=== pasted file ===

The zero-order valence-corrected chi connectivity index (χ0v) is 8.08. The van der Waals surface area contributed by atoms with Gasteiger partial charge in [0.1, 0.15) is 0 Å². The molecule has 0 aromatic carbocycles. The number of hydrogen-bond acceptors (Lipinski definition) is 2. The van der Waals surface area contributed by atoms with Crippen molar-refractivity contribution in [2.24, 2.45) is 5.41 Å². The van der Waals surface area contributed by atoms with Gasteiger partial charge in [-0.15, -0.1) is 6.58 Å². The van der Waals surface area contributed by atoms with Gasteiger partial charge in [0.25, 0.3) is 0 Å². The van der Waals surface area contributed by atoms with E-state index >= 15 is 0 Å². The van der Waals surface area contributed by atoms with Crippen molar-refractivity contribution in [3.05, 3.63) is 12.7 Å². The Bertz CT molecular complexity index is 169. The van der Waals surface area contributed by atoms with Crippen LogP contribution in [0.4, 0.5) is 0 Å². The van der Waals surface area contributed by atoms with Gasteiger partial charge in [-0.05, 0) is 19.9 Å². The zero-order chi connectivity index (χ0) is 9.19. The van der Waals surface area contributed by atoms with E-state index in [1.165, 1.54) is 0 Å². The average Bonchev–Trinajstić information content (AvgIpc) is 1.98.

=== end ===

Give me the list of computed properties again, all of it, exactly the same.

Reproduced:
The zero-order valence-corrected chi connectivity index (χ0v) is 8.08. The van der Waals surface area contributed by atoms with Gasteiger partial charge in [0.1, 0.15) is 0 Å². The molecule has 0 aromatic carbocycles. The number of hydrogen-bond acceptors (Lipinski definition) is 2. The van der Waals surface area contributed by atoms with Crippen molar-refractivity contribution in [2.24, 2.45) is 5.41 Å². The van der Waals surface area contributed by atoms with Gasteiger partial charge in [-0.15, -0.1) is 6.58 Å². The van der Waals surface area contributed by atoms with Gasteiger partial charge in [0.25, 0.3) is 0 Å². The van der Waals surface area contributed by atoms with E-state index >= 15 is 0 Å². The van der Waals surface area contributed by atoms with Crippen molar-refractivity contribution in [3.05, 3.63) is 12.7 Å². The Bertz CT molecular complexity index is 169. The van der Waals surface area contributed by atoms with Crippen LogP contribution in [0.4, 0.5) is 0 Å². The van der Waals surface area contributed by atoms with Gasteiger partial charge in [-0.05, 0) is 19.9 Å². The zero-order chi connectivity index (χ0) is 9.19. The van der Waals surface area contributed by atoms with E-state index in [1.165, 1.54) is 0 Å². The average Bonchev–Trinajstić information content (AvgIpc) is 1.98.